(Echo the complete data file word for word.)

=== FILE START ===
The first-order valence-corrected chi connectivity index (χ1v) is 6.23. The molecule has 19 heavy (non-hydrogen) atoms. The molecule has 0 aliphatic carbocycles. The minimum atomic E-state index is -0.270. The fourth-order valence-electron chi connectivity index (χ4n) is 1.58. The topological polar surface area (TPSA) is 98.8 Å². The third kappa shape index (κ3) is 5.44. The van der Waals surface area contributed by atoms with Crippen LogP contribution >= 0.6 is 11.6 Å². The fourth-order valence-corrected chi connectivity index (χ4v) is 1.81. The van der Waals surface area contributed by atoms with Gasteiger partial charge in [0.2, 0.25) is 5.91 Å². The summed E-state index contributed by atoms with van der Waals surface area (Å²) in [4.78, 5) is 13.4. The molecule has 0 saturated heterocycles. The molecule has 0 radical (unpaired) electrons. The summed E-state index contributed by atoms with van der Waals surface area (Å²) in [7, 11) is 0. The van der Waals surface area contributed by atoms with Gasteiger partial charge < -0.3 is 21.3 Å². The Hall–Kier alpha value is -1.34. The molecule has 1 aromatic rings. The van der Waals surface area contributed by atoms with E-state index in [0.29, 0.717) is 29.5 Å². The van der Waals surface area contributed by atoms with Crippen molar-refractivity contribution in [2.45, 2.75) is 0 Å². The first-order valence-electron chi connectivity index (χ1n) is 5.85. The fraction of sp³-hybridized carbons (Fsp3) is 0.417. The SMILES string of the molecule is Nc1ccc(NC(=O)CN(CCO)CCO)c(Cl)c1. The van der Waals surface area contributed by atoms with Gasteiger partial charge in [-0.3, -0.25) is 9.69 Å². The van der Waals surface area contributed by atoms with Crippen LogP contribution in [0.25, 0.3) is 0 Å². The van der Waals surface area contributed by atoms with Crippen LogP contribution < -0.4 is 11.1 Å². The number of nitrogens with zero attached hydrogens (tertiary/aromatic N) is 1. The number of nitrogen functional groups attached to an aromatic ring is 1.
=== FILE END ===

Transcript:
The first-order valence-corrected chi connectivity index (χ1v) is 6.23. The molecule has 19 heavy (non-hydrogen) atoms. The molecule has 0 aliphatic carbocycles. The minimum atomic E-state index is -0.270. The fourth-order valence-electron chi connectivity index (χ4n) is 1.58. The topological polar surface area (TPSA) is 98.8 Å². The third kappa shape index (κ3) is 5.44. The van der Waals surface area contributed by atoms with Crippen LogP contribution >= 0.6 is 11.6 Å². The fourth-order valence-corrected chi connectivity index (χ4v) is 1.81. The van der Waals surface area contributed by atoms with Gasteiger partial charge in [0.2, 0.25) is 5.91 Å². The summed E-state index contributed by atoms with van der Waals surface area (Å²) in [4.78, 5) is 13.4. The molecule has 0 saturated heterocycles. The molecule has 0 radical (unpaired) electrons. The summed E-state index contributed by atoms with van der Waals surface area (Å²) in [7, 11) is 0. The van der Waals surface area contributed by atoms with Gasteiger partial charge < -0.3 is 21.3 Å². The Hall–Kier alpha value is -1.34. The molecule has 1 aromatic rings. The van der Waals surface area contributed by atoms with E-state index in [0.29, 0.717) is 29.5 Å². The van der Waals surface area contributed by atoms with Crippen molar-refractivity contribution in [2.45, 2.75) is 0 Å². The first-order valence-electron chi connectivity index (χ1n) is 5.85. The fraction of sp³-hybridized carbons (Fsp3) is 0.417. The SMILES string of the molecule is Nc1ccc(NC(=O)CN(CCO)CCO)c(Cl)c1. The van der Waals surface area contributed by atoms with Gasteiger partial charge in [-0.3, -0.25) is 9.69 Å². The van der Waals surface area contributed by atoms with Crippen LogP contribution in [0.25, 0.3) is 0 Å². The van der Waals surface area contributed by atoms with Crippen LogP contribution < -0.4 is 11.1 Å². The number of nitrogens with zero attached hydrogens (tertiary/aromatic N) is 1. The number of nitrogen functional groups attached to an aromatic ring is 1.